God, Empire, and the Hip Hop Prophets: Twenty-First Century Contexts for Prophetic Theology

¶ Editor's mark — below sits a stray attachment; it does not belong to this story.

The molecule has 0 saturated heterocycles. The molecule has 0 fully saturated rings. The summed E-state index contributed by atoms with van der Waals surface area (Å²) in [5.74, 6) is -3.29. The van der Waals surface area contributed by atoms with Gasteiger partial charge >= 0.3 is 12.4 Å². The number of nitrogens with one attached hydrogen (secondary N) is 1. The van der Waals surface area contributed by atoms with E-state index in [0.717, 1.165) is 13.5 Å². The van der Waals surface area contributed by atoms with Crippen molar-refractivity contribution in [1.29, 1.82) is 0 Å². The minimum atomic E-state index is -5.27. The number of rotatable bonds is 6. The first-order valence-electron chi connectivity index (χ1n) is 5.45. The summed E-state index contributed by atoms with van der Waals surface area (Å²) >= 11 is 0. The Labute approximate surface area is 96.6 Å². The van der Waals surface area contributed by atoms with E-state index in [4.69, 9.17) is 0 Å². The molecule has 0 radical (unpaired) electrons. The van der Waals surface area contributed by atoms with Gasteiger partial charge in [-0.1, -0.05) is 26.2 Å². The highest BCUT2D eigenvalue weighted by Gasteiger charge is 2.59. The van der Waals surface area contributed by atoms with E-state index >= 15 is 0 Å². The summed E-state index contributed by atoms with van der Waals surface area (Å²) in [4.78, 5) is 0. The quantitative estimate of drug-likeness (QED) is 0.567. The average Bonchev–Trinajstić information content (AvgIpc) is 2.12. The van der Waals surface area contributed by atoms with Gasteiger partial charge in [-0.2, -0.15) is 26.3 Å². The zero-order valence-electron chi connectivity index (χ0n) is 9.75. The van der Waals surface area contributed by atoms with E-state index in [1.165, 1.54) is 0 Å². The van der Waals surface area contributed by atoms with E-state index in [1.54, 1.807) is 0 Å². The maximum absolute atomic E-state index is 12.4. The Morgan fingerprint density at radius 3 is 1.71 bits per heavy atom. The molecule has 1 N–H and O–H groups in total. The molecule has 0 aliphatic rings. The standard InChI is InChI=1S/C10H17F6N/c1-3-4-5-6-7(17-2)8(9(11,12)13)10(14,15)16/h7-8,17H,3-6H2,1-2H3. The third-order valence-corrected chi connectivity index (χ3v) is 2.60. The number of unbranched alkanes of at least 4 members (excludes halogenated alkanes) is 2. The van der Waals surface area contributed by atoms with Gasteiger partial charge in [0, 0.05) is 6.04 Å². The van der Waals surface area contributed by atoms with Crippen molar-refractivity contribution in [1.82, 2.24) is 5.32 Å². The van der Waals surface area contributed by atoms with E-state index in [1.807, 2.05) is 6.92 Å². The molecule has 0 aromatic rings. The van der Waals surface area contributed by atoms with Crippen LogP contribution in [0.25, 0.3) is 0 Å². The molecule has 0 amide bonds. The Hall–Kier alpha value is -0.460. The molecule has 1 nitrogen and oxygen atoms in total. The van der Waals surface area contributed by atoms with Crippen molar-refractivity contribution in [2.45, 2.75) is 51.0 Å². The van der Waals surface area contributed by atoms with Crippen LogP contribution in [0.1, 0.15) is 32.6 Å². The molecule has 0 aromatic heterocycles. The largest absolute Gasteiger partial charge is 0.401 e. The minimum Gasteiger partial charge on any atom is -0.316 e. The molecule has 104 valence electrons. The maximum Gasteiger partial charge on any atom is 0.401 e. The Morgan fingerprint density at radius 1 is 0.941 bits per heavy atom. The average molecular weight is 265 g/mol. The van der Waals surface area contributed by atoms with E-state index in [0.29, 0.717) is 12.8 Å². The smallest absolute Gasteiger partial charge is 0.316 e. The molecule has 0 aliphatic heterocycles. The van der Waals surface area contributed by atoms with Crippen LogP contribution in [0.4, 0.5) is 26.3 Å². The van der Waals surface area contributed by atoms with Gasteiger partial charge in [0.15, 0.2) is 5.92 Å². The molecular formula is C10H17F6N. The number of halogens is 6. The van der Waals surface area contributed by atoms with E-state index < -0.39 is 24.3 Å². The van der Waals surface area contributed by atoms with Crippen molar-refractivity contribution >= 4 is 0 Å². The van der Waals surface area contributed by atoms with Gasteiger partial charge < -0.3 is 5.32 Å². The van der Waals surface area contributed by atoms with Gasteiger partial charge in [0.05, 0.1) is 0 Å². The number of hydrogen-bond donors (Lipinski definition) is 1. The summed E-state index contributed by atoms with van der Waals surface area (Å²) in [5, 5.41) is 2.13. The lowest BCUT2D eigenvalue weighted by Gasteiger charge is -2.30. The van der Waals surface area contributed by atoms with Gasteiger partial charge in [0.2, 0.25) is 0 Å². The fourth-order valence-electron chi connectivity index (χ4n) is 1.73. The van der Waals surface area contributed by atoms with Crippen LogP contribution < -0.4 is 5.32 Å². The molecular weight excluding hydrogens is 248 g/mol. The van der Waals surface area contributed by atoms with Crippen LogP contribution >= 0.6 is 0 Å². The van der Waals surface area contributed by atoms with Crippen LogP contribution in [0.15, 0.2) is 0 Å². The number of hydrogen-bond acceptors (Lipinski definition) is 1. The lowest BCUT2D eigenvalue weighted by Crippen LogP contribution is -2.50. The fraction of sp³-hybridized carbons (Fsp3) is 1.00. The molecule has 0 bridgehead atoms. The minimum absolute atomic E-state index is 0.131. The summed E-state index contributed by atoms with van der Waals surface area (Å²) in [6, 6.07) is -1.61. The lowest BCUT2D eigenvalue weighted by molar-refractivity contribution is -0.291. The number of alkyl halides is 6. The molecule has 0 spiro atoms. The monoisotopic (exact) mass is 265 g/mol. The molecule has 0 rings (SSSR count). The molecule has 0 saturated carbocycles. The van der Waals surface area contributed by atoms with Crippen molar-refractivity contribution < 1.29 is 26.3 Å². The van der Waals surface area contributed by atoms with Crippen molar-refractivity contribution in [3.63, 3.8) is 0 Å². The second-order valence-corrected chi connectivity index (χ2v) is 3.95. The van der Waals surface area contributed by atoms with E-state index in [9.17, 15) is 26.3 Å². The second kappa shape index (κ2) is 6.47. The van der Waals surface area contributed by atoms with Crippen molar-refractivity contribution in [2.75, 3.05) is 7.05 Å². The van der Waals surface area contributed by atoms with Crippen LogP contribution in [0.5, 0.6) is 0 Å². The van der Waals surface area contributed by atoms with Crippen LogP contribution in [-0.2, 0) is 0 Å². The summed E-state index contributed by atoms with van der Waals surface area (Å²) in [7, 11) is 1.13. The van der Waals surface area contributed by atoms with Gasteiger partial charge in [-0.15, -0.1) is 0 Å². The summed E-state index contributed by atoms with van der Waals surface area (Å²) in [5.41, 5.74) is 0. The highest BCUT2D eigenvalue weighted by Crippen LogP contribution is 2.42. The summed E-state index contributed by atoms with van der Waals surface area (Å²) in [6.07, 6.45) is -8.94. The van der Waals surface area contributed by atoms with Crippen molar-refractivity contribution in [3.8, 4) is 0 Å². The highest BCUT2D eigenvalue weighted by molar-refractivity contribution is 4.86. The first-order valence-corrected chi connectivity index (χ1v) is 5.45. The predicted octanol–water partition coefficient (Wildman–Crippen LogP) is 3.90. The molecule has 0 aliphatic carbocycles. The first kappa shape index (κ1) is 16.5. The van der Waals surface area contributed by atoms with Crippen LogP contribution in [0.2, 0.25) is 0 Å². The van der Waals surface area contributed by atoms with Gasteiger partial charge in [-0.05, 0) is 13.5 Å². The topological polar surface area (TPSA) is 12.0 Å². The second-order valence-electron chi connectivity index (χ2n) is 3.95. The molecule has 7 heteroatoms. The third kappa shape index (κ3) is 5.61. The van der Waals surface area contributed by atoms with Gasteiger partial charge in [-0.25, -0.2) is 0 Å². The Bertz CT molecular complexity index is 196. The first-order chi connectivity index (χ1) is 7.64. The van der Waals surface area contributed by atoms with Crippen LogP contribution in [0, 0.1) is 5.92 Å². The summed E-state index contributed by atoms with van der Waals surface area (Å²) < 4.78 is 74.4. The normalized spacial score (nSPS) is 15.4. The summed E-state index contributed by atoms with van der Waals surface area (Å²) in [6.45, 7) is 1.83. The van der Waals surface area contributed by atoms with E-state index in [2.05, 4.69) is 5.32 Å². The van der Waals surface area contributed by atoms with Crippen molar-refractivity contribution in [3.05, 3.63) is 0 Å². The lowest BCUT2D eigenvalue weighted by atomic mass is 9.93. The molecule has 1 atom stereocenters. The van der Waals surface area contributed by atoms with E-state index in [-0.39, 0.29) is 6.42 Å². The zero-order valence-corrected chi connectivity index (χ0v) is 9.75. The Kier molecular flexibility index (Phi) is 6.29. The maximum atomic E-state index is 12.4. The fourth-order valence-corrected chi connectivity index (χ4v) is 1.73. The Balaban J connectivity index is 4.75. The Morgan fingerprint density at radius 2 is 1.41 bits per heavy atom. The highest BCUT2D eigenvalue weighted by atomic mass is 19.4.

This thesis researches the nature of the continuity of post-Biblical prophecy within the fields of African-American studies, biblical scholarship, and the theological analysis of hip hop music. The hermeneutic of imperialism is used as a conceptual framework for interpreting prophecy, following the work of Crossan, Horsley, Brueggemann and other biblical scholars. These insights, along with the discussion of the African-American prophetic tradition as identified by Cornel West and various proponents of Black Liberation Theology, are brought into dialogue with hip hop music in order to identify a twenty-first century context for examining the continuity of prophecy in post-Biblical times, as well as the continuity of the African-American prophetic tradition after the civil rights movement. This dialogue creates a methodological framework within which hip hop music is identified as a contemporary prophetic context. Selections from the work of hip hop artists such as 2Pac, Lauryn Hill, Nas, Common, Lupe Fiasco, Talib Kweli, and Damian Marley, among others, are analyzed as prophetic texts, and their implications for twenty-first century American religious and social institutions are considered. In light of this research, selected hip hop artists and songs are found to be a genuine examples of contemporary prophecy, as well as valuable spaces for interreligious and intercultural dialogue.